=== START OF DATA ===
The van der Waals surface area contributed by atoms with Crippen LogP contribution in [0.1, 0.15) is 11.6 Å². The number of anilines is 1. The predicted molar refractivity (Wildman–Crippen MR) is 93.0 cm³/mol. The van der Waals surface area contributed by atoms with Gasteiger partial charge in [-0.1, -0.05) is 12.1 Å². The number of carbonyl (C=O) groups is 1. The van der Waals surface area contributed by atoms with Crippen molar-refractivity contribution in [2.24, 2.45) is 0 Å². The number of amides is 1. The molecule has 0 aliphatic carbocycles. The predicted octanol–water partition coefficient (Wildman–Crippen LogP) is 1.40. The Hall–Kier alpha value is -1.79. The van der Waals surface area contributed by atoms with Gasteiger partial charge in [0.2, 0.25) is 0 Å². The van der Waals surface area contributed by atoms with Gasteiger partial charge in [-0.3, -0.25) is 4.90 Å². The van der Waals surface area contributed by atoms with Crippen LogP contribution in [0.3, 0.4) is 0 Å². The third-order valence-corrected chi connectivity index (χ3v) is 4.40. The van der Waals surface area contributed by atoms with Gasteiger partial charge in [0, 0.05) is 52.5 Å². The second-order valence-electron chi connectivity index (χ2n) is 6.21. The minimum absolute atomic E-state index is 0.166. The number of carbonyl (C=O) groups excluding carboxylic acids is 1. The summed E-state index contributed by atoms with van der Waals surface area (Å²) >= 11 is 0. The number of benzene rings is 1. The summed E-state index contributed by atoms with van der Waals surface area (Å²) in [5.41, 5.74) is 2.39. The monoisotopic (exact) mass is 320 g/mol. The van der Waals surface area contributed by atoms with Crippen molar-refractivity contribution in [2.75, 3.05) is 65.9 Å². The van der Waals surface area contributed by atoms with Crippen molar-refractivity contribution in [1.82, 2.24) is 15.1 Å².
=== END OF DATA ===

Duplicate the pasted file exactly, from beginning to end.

The van der Waals surface area contributed by atoms with Crippen LogP contribution in [0.1, 0.15) is 11.6 Å². The number of anilines is 1. The predicted molar refractivity (Wildman–Crippen MR) is 93.0 cm³/mol. The van der Waals surface area contributed by atoms with Gasteiger partial charge in [-0.1, -0.05) is 12.1 Å². The number of carbonyl (C=O) groups is 1. The van der Waals surface area contributed by atoms with Crippen molar-refractivity contribution in [2.24, 2.45) is 0 Å². The number of amides is 1. The molecule has 0 aliphatic carbocycles. The predicted octanol–water partition coefficient (Wildman–Crippen LogP) is 1.40. The Hall–Kier alpha value is -1.79. The van der Waals surface area contributed by atoms with Gasteiger partial charge in [0.2, 0.25) is 0 Å². The van der Waals surface area contributed by atoms with Gasteiger partial charge in [-0.3, -0.25) is 4.90 Å². The van der Waals surface area contributed by atoms with Crippen LogP contribution in [0.3, 0.4) is 0 Å². The third-order valence-corrected chi connectivity index (χ3v) is 4.40. The van der Waals surface area contributed by atoms with Gasteiger partial charge in [0, 0.05) is 52.5 Å². The second-order valence-electron chi connectivity index (χ2n) is 6.21. The minimum absolute atomic E-state index is 0.166. The number of carbonyl (C=O) groups excluding carboxylic acids is 1. The summed E-state index contributed by atoms with van der Waals surface area (Å²) >= 11 is 0. The number of benzene rings is 1. The summed E-state index contributed by atoms with van der Waals surface area (Å²) in [5.41, 5.74) is 2.39. The monoisotopic (exact) mass is 320 g/mol. The van der Waals surface area contributed by atoms with Crippen molar-refractivity contribution in [2.75, 3.05) is 65.9 Å². The van der Waals surface area contributed by atoms with Crippen molar-refractivity contribution in [1.82, 2.24) is 15.1 Å².